An Extensive Study on Fashion Theory
Md.Tanvirul Haque Bhuiyan
Dept. of Apparel Manufacturing
National Institute of Textile Engineering & Research (NITER),
Savar, Dhaka, Bangladesh.
Email : email@example.com
Fashion is a popular way of dressing during a particular time or among a particular group of people. It refers to the styles that are accepted and used by people at a given time. It is what designers create for a selected population which later becomes a trend. Fashion involves change, novelty, and the context of time, place, and wearer. Blumer (1969) describes fashion influence as a process of “collective selection” whereby the formation of taste derives from a group of people responding collectively to the zeitgeist or “spirit of the times.”
The term ‘fashion theory’ refers to an interdisciplinary field that discusses fashion as a meaning of system within which cultural and aesthetic portrayals of the clothed body are produced. The theory of fashion has been described by the movement, a flow, or trickle from one element of society to another. The embrace of influences from center to periphery may be conceived of in hierarchical or in horizontal terms, such as-
- Trickle-down theory
- Trickle-across theory
- Trickle-up theory
1. Trickle-down theory or Down ward flow theory:
Trickle-down theory is the assumption that fashion trends start among the upper class or fashion leaders and move down to the masses or fashion followers. The “trickle-down” theory offers a straightforward way of predicting fashion diffusion. It is based on the traditional process of copying and adapting trendsetting fashion from fashion hubs and well known designers. Couture designer fashion is expensive and it is affordable by only a few people. Those designs are copied again and again at lower prices until they have been seen often by the conservative buyers. It starts from to high fashion to the common people. The origin of the theory is generally attributed to sociologist Georg Simmel. But world’s oldest and most accepted fashion theory was described by Veblen in 1899 and then Simmel in1904, asserts that fashions are accepted by people of lower socioeconomic income levels only after they have been worn by people of upper socioeconomic income levels. These styles are seen on high-fashion runways. Jackie Kennedy’s pillbox hat, Barbara Bush’s pearls, Hillary Clinton’s pantsuits these are the example of trickle-down theory.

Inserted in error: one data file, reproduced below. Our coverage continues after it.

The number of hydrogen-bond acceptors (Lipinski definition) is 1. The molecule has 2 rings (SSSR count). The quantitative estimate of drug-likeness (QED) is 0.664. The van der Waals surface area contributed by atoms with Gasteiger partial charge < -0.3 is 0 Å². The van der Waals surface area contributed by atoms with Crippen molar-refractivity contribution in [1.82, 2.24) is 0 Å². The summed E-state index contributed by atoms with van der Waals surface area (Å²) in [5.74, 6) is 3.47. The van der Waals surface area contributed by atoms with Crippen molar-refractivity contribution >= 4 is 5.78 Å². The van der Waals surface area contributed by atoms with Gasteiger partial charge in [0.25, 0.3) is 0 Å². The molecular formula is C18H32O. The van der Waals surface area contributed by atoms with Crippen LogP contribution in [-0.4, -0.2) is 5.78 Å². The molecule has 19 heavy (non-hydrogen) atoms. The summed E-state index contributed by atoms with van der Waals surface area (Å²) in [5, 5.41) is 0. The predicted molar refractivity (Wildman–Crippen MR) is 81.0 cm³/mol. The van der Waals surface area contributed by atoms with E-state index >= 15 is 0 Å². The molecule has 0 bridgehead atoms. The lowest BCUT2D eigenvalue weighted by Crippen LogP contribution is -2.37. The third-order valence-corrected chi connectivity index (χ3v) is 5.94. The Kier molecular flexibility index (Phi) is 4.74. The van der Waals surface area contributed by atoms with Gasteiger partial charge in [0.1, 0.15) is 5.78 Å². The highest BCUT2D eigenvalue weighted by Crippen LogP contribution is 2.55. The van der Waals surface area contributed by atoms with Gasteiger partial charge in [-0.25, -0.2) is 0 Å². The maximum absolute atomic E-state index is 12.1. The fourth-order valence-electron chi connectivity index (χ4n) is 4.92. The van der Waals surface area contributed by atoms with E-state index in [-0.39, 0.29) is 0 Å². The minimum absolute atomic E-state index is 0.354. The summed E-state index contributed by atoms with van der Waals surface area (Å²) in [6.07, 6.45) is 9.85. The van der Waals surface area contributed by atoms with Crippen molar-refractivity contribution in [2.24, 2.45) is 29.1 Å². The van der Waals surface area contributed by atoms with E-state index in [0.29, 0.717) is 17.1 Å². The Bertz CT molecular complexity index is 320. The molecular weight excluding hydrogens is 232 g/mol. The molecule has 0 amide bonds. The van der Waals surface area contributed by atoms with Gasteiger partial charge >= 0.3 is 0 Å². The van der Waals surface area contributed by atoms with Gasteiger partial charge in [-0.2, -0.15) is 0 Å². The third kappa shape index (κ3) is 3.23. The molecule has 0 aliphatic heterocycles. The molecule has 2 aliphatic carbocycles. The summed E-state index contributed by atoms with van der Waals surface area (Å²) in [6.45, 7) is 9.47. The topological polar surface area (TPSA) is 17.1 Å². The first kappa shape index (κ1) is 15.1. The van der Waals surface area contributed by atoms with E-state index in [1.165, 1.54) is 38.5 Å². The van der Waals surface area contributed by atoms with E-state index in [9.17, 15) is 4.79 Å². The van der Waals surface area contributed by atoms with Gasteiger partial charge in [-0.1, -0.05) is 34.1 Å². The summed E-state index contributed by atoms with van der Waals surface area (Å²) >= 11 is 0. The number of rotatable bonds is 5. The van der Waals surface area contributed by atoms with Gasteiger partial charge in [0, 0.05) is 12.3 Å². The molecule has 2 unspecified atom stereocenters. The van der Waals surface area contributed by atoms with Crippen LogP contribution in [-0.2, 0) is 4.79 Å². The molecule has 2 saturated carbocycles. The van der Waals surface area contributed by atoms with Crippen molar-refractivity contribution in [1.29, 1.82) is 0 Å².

2. Trickle-across theory:
The changes in the 20th century led to this theory, changes like- leveling of class structures; role of mass media on the spread of fashion information; accelerated rate of fashion change and aesthetic research. Members of each social group look at the leaders of their own group for fashion trends. Under this view, fashion can occur in any field and the fashion elite is created through the fashion process, which is a system of collective selection. This theory was described by Robinson in 1958, King in 1963 and Blumerin1969. A leader within each class influences peers or a leader of one group affects the other group members. Here, the fashion innovators buy early and are the visual leaders. The fashion influential are those who define looks and standards within peer groups. According to this theory, designer’s fashions are copied quickly for mass production, providing similar styles at most price ranges. However, they don’t become popular until the fashion leaders of each group have accepted them. The hair style of Rachel Green a fictional character on the NBC situation comedy “Friends”, portrayed by actress Jennifer Aniston is an example of trickle across theory.
3. Trickle-up theory or upward flow theory or Bubble-up pattern:
Among the fashion movement theories trickle-up theory is the newest theory. The assumption that fashion trends start among the young or lower income groups and move upward to older or higher income groups. In this theory the innovation is initiated from street, so to speak and adopted from lower income groups and eventually flows to upper income groups. The designers in the 21st century are participating in this theory by having drawn inspiration and incorporated styles based in the streets into their collections making it more mainstream and acceptable amongst the masses. According to this theory, style originates with the lower class and gains approval by upper class or the fashion elite. Some popular example of trickle-up theory are ripped jeans, leather jackets and “Punk Style” trend which originated with the punk subculture of England who often sported dark black leather jackets, military style combat boots. After World War –II the people discovered Army/Navy surplus stores and began to wear pea jackets and khaki pants. The T-Shirt initially worn by laborers as a functional and practical undergarment has since been adopted universally as a casual outer garments.
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- These three theories are also applicable for different products and marketing system, we have discussed their applicability only on fashion marketing.
- ‘Fashion Theory: A Reader’ by Malcolm Barnard